A few weeks ago I got an email about someone I thought I knew. He was going to be the distinguished guest lecturer – a very special individual indeed, at an important local museum event. That feeling of familiarity turned out to be real. The upcoming speaker, Tucker Nichols, had been a student in my first grade class almost 40 years ago. It was obvious to me that on the upcoming occasion, I’d be learning from him.
We met in the lobby of the new Center for Maine Contemporary Art, a moment in time, which I’ll continue to recall in detail. It was then that the warmth of connectivity came over me. This forty-something year old described his six-year old self making a shield and a sword for his first grade medieval studies.
As he went on to talk about what happened next, what he studied, and how he decided to become an artist, he shared his art with the crowd.
We saw a symphony of flowers created from the remains of house paint that nobody wanted. Full of movement, booming with color, and at the same time glorious in their brazen simplicity, his blooms say everything about the freedom of childhood.
I’ve been thinking about who Tucker is and what I learned from him – about how he thinks and works. So much resonates. As someone who still teaches kids today, I know just what I’ll be integrating (or re-integrating) into my life in schools today. Here goes:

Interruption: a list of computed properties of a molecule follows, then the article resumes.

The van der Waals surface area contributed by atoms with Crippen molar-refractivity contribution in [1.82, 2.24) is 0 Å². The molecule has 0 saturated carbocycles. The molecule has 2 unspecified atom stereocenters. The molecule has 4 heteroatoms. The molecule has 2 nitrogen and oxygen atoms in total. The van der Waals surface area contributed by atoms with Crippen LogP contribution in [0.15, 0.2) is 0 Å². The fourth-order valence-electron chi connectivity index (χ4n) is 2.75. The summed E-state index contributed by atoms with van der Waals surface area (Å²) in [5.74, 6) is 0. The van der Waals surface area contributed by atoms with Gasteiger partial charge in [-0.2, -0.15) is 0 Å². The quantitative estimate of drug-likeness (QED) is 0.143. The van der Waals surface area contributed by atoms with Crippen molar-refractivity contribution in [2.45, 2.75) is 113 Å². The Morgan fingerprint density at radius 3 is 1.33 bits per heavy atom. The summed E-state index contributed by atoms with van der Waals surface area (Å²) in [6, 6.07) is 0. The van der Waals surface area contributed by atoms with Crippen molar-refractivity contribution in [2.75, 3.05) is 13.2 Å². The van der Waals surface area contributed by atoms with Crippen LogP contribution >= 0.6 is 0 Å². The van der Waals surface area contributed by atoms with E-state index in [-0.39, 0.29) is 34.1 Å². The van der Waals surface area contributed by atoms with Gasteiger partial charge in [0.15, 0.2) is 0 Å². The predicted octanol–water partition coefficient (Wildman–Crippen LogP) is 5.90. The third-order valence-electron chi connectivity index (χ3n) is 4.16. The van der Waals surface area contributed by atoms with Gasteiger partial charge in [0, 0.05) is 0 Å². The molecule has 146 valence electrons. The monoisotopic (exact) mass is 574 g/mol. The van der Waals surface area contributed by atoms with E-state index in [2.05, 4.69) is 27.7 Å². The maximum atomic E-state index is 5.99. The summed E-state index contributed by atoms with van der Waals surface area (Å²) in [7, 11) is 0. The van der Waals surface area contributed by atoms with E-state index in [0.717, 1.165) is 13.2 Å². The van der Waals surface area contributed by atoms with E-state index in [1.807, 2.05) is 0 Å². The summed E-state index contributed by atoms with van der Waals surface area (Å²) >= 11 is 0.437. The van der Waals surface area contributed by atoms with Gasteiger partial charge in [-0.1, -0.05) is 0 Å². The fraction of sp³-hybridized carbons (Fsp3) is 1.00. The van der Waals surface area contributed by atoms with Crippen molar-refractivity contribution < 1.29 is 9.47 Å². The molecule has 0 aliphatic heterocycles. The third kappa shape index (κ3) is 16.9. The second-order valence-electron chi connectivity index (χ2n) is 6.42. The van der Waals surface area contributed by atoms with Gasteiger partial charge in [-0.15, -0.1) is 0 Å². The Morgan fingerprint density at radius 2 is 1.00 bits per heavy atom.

1. As artists and teachers all, spontaneity is what gives our work and our experience meaning.
2. Creative thinking takes time. Lots of it. It’s a process that must be honored, the stuff jiggled around a bit, and what comes of it, documented in some way.
3. If we are courageous, we’ll let our passions lead us and know when it’s time to leave the other stuff behind.
4. Ideas sprout up when we’re least expecting them. If we give them life and go back to pull out the weeds later, we’ll surely find some real gems budding in our idea gardens.
5. Think symphonically. Go for context. When Nichol’s fictional character, Crabtree, found a way to give randomness order, he suddenly knew where to go next.
6. Use up stuff that the world doesn’t need, and give back new possibilities.
7. Make and re-make connections. Good feelings and new thinking grow out of them, reaffirming our convictions and/or setting us out on a new path.
Thank you, Tucker, for giving me, giving the larger world, some new blooms.
Nancy Harris Frohlich
Tucker Nichols attended first grade at Charles River School in Dover, MA, went on to Springside School in PA, and to Brown and Yale to study art. He lives in San Francisco with his wife and daughter, planting the seeds of art making everywhere he goes.
All the art on this BLOG is the work of Tucker Nichols.